14 Jan 2009
Innovation is the name of the game as laser diode makers strive to open up new markets for their products. Bookham explains that the trend towards higher powers must be matched by higher brightness and lower cost.
As the global recession becomes a reality, technology companies of all shapes and sizes are under pressure to broaden their product portfolio to meet the needs of diverse markets. The photonics industry is fortunate that a myriad of applications exist for optical technologies, but the challenge for manufacturers is to deliver the performance required for each application while also lowering costs and maintaining margins.
For laser systems manufacturers, the overriding goal is to reduce the dollar-per-watt ($/W) ratio. This trend towards higher powers and lower costs has been driven largely by the fibre laser market, since laser diodes are an essential, and costly, part of a fibre laser. With sales of fibre lasers growing in the double-digit range year on year, significant investment has been made in the development of cheaper and more powerful laser diodes.
There's no doubt that further reductions in cost could propel the fibre laser market to even greater heights. The aim for fibre laser manufacturers is to compete in the multi-kilowatt power range, which is currently dominated by CO2 lasers. Such high power levels are needed for heavy-duty applications such as metal cutting, and CO2 lasers have been valued for their good performance at the lowest possible cost.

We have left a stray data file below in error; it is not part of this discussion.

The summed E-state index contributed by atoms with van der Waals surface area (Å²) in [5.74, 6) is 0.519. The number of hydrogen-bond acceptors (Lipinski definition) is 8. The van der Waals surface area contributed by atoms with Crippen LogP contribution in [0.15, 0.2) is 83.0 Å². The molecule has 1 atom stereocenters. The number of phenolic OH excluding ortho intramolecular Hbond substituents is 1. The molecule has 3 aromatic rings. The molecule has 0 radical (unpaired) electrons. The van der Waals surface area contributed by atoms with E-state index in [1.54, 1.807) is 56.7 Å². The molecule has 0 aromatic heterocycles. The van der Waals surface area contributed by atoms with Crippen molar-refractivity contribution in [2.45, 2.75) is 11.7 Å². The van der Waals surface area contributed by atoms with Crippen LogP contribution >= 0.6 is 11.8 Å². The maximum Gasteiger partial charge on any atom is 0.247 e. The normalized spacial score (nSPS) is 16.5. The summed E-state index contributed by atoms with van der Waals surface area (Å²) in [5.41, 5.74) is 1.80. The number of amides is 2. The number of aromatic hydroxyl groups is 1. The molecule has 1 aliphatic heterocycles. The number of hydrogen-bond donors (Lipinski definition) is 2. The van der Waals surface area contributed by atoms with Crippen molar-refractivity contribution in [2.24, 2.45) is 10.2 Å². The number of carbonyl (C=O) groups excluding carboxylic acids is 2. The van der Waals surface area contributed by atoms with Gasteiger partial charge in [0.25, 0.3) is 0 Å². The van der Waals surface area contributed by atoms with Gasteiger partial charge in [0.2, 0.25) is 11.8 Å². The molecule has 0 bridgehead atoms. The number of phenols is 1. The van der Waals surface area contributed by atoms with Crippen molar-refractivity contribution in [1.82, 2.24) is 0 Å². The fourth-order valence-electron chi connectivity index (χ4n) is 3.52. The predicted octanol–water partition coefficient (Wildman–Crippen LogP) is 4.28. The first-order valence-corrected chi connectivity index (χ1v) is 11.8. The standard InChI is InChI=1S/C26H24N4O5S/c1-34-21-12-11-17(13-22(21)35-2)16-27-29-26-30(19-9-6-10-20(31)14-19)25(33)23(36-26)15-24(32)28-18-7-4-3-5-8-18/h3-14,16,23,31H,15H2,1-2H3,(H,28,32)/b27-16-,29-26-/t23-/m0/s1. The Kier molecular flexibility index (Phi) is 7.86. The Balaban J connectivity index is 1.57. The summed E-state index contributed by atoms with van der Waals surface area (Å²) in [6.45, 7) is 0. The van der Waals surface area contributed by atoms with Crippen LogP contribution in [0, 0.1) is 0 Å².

But fibre lasers have the potential to take a slice of this substantial and lucrative market if manufacturers can deliver the right technology at the right price point. Driving down the $/W ratio, and reducing the size and complexity of fibre laser systems are key targets for manufacturers.
What's interesting is that it's the diode manufacturers – both in-house at vertically integrated laser systems players and the merchant diode makers – that are making the real strides in this direction. These diode makers are not only keen to reap the rewards of the growing fibre laser market, but also to gain traction in other markets and so diversify their customer base.
One of the main market sectors now being targeted is materials processing, which includes marking, rapid tooling, rapid prototyping, hard soldering and welding. Other key areas of interest are laser cleaning, medical and dentistry procedures – including vascular surgery, pigment colouration treatments and tooth repair – and computer-to-plate pre-press printing.
Within that broad range of applications, laser diode manufacturers are particularly excited about the prospects for direct-diode systems, which propel the laser diode from its conventional pump function to the primary source of light emission. One of the largest potential markets for these systems is laser cladding – used widely in the automotive industry to add extra material layers onto existing machine tools for purposes of repair or adaptation. This fast, efficient process enables expensive capital equipment to be used repeatedly without replacement, and to be repurposed to achieve different performance criteria – which leads to significant cost savings for car makers.